The 2018 Legislative Session has come to an end, and with Sine Die Governor Kim Reynolds showed Iowans that she isn’t just a hold over from the Branstad Administration.
In a statement released on Saturday, Governor Reynolds called the 2018 legislative session one of, “sincere, collaborative, bipartisan action,” noting a list of policy achievements dating back to her Condition of the State Address.
For the good of her own narrative, Reynolds proved to Iowans that she can lead. Reynolds showed her ability to broker agreements, create compromise, and she demonstrated to Iowans that she is so much more than a caring person with a compelling biography.
While the most remarked legislation this session will be the recently signed “Heartbeat Bill,” Reynolds and Republicans can and should also point to historic tax reform, the Future Ready Iowa Act, comprehensive mental health reform, and the farm bureau health coverage legislation, which was all signed into law.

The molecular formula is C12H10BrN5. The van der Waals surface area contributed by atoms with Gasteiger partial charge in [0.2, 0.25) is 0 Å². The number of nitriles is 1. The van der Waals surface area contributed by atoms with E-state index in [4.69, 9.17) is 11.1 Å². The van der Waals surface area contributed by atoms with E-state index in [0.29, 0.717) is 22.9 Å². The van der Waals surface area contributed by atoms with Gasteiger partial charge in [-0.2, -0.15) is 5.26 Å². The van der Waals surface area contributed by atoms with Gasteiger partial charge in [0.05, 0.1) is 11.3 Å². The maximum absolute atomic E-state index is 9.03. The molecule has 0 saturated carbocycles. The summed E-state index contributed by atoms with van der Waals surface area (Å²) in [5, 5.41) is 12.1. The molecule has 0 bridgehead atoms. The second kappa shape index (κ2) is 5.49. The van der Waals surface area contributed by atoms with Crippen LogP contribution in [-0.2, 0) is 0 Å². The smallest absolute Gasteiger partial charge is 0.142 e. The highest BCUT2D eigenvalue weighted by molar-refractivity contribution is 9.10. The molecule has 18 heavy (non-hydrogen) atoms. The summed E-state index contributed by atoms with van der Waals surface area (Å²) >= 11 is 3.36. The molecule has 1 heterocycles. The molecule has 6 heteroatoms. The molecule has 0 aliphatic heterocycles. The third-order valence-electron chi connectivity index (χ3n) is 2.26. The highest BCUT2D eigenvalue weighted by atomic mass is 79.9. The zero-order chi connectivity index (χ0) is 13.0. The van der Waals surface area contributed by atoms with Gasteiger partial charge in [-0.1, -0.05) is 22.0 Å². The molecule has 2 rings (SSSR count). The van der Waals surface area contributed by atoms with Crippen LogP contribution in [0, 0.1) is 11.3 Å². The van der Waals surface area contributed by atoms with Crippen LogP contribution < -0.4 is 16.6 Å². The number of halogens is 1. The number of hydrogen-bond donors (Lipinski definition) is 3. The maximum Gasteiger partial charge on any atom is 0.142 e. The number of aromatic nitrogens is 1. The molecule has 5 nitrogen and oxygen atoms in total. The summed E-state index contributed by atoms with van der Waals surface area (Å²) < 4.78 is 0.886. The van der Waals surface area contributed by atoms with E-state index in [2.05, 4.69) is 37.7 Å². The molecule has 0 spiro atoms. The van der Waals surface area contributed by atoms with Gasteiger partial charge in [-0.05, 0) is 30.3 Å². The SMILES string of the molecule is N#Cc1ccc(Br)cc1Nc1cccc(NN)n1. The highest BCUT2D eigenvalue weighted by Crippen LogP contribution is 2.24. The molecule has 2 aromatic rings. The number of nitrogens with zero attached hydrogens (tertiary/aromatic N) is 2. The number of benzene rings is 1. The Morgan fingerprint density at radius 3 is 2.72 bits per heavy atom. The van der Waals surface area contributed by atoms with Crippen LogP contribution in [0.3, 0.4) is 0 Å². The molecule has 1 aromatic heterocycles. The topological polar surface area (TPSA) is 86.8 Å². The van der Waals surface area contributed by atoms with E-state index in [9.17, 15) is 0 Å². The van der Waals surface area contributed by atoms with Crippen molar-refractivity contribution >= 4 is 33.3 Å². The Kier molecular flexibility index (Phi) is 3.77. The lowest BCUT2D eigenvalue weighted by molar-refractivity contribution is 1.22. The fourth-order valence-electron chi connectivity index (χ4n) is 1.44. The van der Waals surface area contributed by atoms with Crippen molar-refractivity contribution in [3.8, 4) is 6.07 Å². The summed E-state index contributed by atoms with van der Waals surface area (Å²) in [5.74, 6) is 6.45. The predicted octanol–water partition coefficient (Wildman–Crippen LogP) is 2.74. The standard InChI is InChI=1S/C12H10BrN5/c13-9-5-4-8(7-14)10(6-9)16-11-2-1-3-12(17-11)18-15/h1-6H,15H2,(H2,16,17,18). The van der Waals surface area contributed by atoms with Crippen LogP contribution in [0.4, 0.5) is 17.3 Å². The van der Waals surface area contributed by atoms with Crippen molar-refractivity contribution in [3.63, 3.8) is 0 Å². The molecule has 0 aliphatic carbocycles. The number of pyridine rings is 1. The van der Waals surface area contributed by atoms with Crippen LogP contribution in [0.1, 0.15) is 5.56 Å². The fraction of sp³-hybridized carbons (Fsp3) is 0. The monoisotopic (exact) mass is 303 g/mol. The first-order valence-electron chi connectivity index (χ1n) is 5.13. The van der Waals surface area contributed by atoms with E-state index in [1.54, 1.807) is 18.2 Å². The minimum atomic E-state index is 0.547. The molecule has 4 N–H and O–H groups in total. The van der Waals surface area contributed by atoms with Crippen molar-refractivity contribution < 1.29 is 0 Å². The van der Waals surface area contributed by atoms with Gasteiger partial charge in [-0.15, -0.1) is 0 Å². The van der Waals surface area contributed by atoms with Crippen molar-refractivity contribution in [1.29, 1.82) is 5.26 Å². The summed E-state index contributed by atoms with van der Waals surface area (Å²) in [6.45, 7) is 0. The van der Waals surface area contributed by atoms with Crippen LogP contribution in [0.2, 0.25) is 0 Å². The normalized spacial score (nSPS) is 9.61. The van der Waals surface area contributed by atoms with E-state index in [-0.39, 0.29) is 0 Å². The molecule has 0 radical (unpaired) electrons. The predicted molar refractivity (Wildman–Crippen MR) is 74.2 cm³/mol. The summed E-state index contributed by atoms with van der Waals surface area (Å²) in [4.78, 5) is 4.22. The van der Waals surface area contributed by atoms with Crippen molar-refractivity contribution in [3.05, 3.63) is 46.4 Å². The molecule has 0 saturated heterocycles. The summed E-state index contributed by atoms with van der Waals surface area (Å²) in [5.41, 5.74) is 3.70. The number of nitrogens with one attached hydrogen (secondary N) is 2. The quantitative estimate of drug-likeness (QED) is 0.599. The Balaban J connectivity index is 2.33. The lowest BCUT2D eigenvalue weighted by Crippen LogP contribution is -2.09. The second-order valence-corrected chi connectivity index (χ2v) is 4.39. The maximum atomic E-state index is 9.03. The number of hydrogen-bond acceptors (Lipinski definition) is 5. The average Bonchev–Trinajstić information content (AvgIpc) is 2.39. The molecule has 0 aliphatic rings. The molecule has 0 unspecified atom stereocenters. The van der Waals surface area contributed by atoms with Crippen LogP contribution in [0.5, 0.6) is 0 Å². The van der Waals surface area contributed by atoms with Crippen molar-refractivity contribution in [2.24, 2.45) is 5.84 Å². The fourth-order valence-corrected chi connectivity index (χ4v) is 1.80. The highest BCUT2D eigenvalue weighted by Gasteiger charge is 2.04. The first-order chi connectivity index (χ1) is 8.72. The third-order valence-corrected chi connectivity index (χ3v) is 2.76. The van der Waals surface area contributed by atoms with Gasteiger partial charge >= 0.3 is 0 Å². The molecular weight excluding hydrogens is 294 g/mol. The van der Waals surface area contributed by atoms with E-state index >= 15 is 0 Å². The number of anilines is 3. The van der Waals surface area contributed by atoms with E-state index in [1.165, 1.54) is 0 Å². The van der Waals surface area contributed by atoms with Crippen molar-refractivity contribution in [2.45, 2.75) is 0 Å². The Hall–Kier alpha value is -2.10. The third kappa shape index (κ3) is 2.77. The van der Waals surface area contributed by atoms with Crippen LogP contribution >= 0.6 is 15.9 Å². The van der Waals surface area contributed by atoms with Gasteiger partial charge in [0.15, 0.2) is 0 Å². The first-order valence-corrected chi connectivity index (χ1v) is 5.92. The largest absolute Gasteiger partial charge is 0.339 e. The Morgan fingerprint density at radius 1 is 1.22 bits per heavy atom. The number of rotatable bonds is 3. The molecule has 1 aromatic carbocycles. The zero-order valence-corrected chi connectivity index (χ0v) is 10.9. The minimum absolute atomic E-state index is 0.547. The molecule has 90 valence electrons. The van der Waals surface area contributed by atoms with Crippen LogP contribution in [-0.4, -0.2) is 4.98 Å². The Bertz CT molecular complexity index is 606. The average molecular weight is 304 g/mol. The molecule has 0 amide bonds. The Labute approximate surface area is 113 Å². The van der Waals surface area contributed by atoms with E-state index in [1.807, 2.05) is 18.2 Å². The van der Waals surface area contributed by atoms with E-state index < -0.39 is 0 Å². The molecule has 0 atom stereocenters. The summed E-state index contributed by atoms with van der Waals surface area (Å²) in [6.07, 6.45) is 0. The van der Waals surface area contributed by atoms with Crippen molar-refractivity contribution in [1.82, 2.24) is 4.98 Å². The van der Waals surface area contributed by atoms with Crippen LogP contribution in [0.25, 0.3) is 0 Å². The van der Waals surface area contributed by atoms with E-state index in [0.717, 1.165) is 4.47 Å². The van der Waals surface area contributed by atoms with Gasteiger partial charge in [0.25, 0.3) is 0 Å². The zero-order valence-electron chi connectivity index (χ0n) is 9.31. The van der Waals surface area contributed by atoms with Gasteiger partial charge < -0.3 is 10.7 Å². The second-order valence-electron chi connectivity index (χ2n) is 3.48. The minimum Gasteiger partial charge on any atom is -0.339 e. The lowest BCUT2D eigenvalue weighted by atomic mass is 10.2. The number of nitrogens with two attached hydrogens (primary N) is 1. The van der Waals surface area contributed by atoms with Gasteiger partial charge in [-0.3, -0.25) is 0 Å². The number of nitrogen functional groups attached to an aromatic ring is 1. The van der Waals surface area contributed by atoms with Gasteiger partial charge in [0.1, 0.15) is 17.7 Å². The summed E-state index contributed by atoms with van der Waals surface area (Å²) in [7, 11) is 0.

Reynolds and Republican lawmakers were also smart to avoid significant cuts to the judiciary, the backfill or IPERS— all of which could have provided Iowa Democrats with additional firepower on the campaign trail.
Iowa Democrats will surely point out the session went into “extra innings,” attack various policies as conservative overreach, say not enough money was spent on X, Y, and Z, but they will have a hard time selling their agenda to those outside big labor and their activist base.
In a statement following the close of the session, Republican Party of Iowa Chairman Jeff Kaufmann predicted strength heading into the fall, “Democrats won’t stop shouting about a ‘doom and gloom’ scenario, but with this many accomplishments to stand on, our party and its candidates are stronger than ever leading into this fall’.”
With session in the rear view, it will now fall on Governor Reynolds and Republican state legislators looking to stay in the majority to sell these accomplishments to Iowans and use this legislative session to distinguish themselves from what’s going on in Washington, D.C.